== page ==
Defendants Scott and Williams appeal their conviction of the offense of burglary. Held:
1. On the morning in question, Mrs. Lucia Reardon was at home with her visiting parents. Mr. Reardon had left for work. At approximately 8:00 a.m., the doorbell rang. Mrs. Reardon was not expecting anyone and went to look out a window to see who was at the door. She did not recognize the man, whom she identified at trial as defendant Williams, so she did not go to the door. After ringing the doorbell and knocking on the door, defendant Williams entered a car parked in the driveway, then got back out and began to walk around the house. Mrs. Reardon and her mother telephoned 911 to request assistance and Mrs. Reardon armed herself with a B-B or pellet pistol before listening for any noise indicating an intrusion into the home. Shortly thereafter, she encountered defendant Williams coming up a stairway inside the home. Mrs. Reardon stuck the B-B or pellet pistol in defendant Williams' face and asked him if he wanted something. Defendant Williams retreated back down the stairway and Mrs. Reardon went to and out of the front door of the house where she saw defendant Williams, now accompanied by defendant Scott running to the car which they quickly drove away. Mrs. Reardon chased the vehicle on foot before returning to the house where she called 911 once more to report the break-in, and provide a description of the car along with a partial tag number. The fleeing defendants were spotted by police dispatched in response to the burglary report, and were stopped and seized. Afterwards, Mrs. Reardon discovered that a jewelry box in her downstairs bedroom had been disturbed and certain rings taken. Also, a sliding glass door on the lower level of the house was found to have been removed from its track and found nearby were abandoned tools, a screwdriver and a pair of pliers, which were unfamiliar to Mr. and Mrs. Reardon.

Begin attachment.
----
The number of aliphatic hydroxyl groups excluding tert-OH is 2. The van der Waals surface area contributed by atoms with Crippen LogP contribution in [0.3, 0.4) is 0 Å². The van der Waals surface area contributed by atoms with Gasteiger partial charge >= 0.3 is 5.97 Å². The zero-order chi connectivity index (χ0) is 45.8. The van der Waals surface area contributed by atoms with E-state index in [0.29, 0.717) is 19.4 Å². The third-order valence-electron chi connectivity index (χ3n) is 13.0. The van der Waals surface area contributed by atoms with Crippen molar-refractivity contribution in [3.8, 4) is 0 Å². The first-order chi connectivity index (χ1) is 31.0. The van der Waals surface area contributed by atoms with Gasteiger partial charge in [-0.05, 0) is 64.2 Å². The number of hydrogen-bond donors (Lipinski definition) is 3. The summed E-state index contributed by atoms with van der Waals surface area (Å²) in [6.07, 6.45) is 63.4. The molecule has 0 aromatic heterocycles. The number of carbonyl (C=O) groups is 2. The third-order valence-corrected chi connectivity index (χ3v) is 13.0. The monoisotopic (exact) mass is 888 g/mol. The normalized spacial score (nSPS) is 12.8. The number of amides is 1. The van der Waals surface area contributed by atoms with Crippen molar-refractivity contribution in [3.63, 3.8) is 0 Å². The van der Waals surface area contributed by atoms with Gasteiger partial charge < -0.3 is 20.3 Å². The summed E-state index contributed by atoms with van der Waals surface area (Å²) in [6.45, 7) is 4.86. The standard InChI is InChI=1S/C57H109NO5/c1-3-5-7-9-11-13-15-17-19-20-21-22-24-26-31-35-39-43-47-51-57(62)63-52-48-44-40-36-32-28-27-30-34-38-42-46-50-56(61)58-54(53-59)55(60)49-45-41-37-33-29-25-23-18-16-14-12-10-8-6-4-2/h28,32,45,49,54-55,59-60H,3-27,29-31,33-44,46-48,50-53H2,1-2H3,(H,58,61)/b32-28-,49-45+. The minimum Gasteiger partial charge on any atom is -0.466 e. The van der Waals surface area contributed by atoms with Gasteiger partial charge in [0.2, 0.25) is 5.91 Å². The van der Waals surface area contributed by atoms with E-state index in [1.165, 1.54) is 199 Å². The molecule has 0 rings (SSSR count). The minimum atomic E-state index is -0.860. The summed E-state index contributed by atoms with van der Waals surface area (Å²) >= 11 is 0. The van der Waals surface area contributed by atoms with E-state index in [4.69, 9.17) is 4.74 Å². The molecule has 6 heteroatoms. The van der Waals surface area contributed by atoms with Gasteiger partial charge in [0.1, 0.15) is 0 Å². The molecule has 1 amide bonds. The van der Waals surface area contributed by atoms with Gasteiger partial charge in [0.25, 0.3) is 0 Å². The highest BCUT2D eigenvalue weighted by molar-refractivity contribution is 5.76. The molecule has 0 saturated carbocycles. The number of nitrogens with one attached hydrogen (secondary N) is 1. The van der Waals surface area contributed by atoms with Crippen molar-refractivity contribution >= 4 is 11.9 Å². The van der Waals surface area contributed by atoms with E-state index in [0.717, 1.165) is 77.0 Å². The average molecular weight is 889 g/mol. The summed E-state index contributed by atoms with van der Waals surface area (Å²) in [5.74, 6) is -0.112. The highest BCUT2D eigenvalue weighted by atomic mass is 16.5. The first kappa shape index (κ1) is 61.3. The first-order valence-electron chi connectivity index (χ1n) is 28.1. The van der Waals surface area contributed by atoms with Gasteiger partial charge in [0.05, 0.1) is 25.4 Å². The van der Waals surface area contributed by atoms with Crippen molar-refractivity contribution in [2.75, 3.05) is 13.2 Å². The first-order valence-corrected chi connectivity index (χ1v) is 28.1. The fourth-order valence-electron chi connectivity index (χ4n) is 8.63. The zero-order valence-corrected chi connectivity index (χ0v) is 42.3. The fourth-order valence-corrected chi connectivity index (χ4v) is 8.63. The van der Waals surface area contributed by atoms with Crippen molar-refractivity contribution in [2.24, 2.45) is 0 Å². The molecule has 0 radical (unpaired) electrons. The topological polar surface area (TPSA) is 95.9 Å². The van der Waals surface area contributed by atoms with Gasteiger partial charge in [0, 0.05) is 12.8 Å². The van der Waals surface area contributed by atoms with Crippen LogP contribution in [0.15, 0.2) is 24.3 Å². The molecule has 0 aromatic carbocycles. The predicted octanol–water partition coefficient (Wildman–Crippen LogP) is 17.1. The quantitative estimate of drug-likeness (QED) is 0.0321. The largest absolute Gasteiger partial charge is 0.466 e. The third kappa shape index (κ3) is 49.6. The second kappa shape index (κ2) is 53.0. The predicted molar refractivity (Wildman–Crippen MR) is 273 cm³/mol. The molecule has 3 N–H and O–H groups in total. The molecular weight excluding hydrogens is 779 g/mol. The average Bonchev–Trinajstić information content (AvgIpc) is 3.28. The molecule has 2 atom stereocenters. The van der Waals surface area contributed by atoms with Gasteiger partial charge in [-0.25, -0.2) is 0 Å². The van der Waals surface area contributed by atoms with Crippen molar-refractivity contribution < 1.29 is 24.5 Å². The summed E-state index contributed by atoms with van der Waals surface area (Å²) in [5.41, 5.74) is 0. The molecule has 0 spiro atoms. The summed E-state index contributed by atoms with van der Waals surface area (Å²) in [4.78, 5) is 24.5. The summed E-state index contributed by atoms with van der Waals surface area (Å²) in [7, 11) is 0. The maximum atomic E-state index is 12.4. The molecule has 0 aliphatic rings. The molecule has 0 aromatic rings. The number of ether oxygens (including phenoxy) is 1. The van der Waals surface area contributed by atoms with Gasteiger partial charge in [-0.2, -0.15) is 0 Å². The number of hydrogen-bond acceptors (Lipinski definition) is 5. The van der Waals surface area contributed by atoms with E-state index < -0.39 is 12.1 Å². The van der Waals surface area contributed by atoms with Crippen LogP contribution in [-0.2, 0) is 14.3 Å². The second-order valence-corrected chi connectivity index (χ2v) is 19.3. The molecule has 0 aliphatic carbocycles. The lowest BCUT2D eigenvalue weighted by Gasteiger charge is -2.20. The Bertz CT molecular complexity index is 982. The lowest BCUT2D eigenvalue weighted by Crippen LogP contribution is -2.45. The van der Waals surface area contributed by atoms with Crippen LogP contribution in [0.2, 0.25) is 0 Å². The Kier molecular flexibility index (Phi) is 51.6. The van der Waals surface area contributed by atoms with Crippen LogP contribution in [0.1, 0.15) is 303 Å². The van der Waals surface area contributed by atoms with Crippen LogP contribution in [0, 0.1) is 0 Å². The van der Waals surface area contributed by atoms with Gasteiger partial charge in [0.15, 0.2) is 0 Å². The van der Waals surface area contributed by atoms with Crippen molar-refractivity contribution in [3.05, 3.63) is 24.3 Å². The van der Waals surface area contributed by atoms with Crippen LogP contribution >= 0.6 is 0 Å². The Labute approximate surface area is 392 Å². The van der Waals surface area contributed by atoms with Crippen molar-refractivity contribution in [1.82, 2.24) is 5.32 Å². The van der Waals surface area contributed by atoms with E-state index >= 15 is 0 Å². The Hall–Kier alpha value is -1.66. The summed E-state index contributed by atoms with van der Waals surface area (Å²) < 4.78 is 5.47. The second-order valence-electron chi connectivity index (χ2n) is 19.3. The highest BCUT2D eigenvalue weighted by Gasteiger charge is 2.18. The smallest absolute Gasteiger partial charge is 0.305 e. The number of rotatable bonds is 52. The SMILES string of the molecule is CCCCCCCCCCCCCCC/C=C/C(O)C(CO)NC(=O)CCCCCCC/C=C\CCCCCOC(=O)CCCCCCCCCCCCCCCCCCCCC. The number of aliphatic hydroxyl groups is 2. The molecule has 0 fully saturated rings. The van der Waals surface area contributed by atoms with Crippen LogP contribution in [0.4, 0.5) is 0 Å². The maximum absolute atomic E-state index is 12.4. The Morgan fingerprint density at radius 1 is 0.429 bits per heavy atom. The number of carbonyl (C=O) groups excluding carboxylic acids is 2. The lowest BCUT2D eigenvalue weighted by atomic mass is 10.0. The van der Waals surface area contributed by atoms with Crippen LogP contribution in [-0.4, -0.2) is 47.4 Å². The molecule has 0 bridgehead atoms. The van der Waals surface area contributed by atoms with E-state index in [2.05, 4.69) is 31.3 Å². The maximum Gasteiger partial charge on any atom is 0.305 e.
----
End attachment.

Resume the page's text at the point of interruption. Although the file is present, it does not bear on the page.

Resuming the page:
Defendant Scott maintains that the evidence was wholly circumstantial and insufficient to support his conviction since there was no evidence that he had knowledge that Williams intended to burglarize the home or that he had possession of anything taken from the home. The testimony of defendant Scott was that he and Williams frequently did yard work together, that they were seeking such work when they stopped at the Reardon home, that Williams was driving and chose to stop there, that Williams went to the door where he knocked and rang the door bell, then walked down the side of the house, and that Williams was gone only three or four minutes before he returned with Mrs. Reardon in pursuit. Defendant Scott argues that his presence at the scene of a crime and flight are not sufficient to support a conviction.
However, "it has also been held that presence, companionship, and conduct before and after the offense are circumstances from which one's participation in the criminal intent may be inferred." Thornton v. State, 119 Ga. 437
, 439 (46 SE 640
) (1903). Accord, Jones v. State, 242 Ga. 893 (252 SE2d 394) (1979)
; Kimbro v. State, 152 Ga. App. 893 (264 SE2d 327) (1980)
Slack v. State, 159 Ga. App. 185
, 189 (3) (283 SE2d 64
). Here, there is evidence that the defendants frequently did yard work together, had been together since earlier that morning and traveled a substantial distance to the Reardon residence, that while they were ostensibly seeking yard work they had no tools appropriate for that purpose with them but did apparently bring the burglary tools abandoned near the damaged sliding door in the rear of the house, that defendant Scott did not remain close by the car as he testified but was seen by Mrs. Reardon to be running back to the car from the side of the house, and that defendant Scott had given a false name when they were stopped by police.